Electronic communications are to be made secure with the creation of the world's first practical Quantum Random Number Generator patented by Quantum Base, a Lancaster University spin-out company.
Current QRNGs are typically slow and expensive, so therefore only used in niche applications.
But the Qantum Base QRNG can be embedded within any electronic device without increasing cost or complexity and with a very high maximum speed.
The QRNG has been selected for this year's prestigious Royal Society Summer Science Exhibition which is "celebrating the science shaping our future."
The impact of the QRNG will be revolutionary, making attacks based on predicting 'random' events a thing of the past.
A thousandth the width of a human hair, this quantum device can be incorporated into both new and existing microelectronics.
It uses a single diode that can, for example, be fabricated together with the other billions of diodes in a microprocessor.
It will overcome the weaknesses of current encryption, allow Blockchain to be implemented with unbreakable quantum security and will be vital in sensitive areas such as banking, finance, defence and social media.
Random numbers are the basis of security and privacy for any electronic communication.
From lotteries and gambling to encryption algorithms in every message sent over the internet, a trustworthy source of random numbers is required.
But true randomness is not easy to achieve, and current solutions can lead to predictable results, as in the case of poorly designed mathematical algorithms, or can be biased if they depend on physical devices.
Online security currently relies on "pseudo" random number generators which are vulnerable to attack.
Any flaw can have catastrophic results, as when 750,000 national ID cards and e-residency smart cards were compromised in Estonia in 2017.
The problem has now been solved with the creation of the world's first practical true random number generator based on quantum physics.
Professor Rob Young, Director of Lancaster's Quantum Technology Centre, said:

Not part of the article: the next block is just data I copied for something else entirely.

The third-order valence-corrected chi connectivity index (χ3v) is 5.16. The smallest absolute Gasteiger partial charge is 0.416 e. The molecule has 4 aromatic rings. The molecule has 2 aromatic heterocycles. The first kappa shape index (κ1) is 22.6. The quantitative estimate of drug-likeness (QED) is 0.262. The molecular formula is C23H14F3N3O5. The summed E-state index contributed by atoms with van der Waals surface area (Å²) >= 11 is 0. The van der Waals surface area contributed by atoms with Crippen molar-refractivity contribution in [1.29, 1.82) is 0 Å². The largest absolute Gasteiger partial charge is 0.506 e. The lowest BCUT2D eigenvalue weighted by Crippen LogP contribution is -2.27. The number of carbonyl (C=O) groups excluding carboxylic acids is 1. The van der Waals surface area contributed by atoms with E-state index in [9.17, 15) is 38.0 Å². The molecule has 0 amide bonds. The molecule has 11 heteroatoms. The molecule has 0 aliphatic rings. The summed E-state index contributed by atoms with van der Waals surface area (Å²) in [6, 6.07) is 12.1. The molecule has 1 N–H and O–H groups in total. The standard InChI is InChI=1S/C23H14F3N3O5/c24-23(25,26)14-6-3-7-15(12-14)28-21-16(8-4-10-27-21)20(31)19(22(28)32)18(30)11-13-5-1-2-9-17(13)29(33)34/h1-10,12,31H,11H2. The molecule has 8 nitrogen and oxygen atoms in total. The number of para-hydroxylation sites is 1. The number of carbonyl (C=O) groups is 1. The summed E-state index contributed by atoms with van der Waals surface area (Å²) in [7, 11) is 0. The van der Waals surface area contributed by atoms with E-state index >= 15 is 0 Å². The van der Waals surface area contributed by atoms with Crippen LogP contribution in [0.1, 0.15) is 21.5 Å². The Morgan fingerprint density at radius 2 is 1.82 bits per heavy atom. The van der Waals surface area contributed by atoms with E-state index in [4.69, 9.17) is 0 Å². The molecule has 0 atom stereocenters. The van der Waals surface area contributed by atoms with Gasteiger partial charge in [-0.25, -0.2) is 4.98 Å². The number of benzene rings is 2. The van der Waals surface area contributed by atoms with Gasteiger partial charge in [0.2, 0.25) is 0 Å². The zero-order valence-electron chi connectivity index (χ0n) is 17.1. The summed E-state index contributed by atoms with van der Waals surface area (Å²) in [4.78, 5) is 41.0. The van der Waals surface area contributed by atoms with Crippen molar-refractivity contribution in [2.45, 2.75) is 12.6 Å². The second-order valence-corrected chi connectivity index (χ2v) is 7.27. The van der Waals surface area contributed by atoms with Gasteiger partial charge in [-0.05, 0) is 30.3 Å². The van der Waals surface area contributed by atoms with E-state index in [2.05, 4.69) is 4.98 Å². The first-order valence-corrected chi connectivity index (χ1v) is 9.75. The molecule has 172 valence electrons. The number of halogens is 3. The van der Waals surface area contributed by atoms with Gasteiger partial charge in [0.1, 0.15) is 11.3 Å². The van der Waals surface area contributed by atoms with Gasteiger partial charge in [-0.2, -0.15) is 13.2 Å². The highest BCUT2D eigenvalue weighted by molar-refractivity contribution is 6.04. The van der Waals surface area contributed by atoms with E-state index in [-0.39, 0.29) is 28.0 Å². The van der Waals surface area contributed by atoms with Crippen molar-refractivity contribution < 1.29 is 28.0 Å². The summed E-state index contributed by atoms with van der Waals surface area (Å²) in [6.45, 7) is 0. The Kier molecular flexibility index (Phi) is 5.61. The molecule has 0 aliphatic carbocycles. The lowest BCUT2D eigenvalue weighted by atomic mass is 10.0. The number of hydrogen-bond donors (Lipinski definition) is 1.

"The technology we have created here is exciting not only because it solves an important problem, but it also represents the best possible solution to that problem. Flaws in the way current electronic devices produce random numbers weakens their security and makes them less efficient. Our solution fixes this, but it's also incredibly small and efficient, which is very important."
Phillip Speed, CEO of Quantum Base said: "At Quantum Base we have created a small, low power device that produces pure random numbers. It can be incorporated into any electronic product with little or no incremental cost once volume production is achieved."
True random number generators are systems whose outputs cannot be determined, even if their internal structure and previous behaviour are known.
Subatomic particles do not obey the laws of classical physics but are totally unpredictable in behaviour so they are the ideal source of randomness.
This makes the Quantum Random Number Generator developed by Quantum Base and Lancaster University unbreakable because it is based on their intrinsic uncertainty.
Phillip Speed, CEO of Quantum Base said:"Our simple electronic device uses the intrinsic uncertainty inherent within quantum mechanics to create a game changing product applicable to a vast array of volume markets such as the Internet of Things and the Industrial Internet of Things where size, cost and power consumption are critical factors that have inhibited the proliferation of quantum random number generators.
"We look forward to helping secure many sectors going forward with this great British technology."